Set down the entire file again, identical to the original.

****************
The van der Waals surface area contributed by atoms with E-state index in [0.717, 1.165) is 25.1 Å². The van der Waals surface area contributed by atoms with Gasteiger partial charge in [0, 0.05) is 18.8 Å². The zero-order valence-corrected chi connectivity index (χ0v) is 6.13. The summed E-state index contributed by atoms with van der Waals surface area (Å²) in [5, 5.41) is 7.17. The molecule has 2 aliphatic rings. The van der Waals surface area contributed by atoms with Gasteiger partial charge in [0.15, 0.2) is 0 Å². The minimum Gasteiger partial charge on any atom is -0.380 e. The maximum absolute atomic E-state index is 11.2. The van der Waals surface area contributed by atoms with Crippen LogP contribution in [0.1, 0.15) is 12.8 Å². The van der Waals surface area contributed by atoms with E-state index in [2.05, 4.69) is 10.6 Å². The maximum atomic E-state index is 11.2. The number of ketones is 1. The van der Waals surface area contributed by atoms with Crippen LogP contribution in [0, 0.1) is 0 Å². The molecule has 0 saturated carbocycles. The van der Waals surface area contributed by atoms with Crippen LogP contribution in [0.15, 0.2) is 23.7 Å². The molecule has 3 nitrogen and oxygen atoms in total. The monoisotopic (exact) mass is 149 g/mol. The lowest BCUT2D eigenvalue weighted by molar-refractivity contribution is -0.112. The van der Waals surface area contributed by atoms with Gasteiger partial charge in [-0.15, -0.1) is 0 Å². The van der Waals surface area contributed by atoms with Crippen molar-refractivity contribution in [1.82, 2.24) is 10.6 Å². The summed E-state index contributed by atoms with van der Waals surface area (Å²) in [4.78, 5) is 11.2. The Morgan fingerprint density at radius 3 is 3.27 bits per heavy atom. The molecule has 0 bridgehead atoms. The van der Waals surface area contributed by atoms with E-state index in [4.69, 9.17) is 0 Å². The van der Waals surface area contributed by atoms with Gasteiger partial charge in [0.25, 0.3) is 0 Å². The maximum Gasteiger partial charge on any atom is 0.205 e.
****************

The van der Waals surface area contributed by atoms with E-state index in [0.717, 1.165) is 25.1 Å². The van der Waals surface area contributed by atoms with Gasteiger partial charge in [0, 0.05) is 18.8 Å². The zero-order valence-corrected chi connectivity index (χ0v) is 6.13. The summed E-state index contributed by atoms with van der Waals surface area (Å²) in [5, 5.41) is 7.17. The molecule has 2 aliphatic rings. The van der Waals surface area contributed by atoms with Gasteiger partial charge in [0.15, 0.2) is 0 Å². The minimum Gasteiger partial charge on any atom is -0.380 e. The maximum absolute atomic E-state index is 11.2. The van der Waals surface area contributed by atoms with Crippen LogP contribution in [0.1, 0.15) is 12.8 Å². The van der Waals surface area contributed by atoms with E-state index in [2.05, 4.69) is 10.6 Å². The maximum atomic E-state index is 11.2. The number of ketones is 1. The van der Waals surface area contributed by atoms with Crippen LogP contribution in [0, 0.1) is 0 Å². The molecule has 0 saturated carbocycles. The van der Waals surface area contributed by atoms with Crippen LogP contribution in [0.15, 0.2) is 23.7 Å². The molecule has 3 nitrogen and oxygen atoms in total. The monoisotopic (exact) mass is 149 g/mol. The lowest BCUT2D eigenvalue weighted by molar-refractivity contribution is -0.112. The van der Waals surface area contributed by atoms with Gasteiger partial charge in [-0.15, -0.1) is 0 Å². The van der Waals surface area contributed by atoms with Crippen molar-refractivity contribution in [1.82, 2.24) is 10.6 Å². The summed E-state index contributed by atoms with van der Waals surface area (Å²) in [4.78, 5) is 11.2. The Morgan fingerprint density at radius 3 is 3.27 bits per heavy atom. The molecule has 0 bridgehead atoms. The van der Waals surface area contributed by atoms with E-state index in [4.69, 9.17) is 0 Å². The van der Waals surface area contributed by atoms with Gasteiger partial charge in [0.25, 0.3) is 0 Å². The maximum Gasteiger partial charge on any atom is 0.205 e.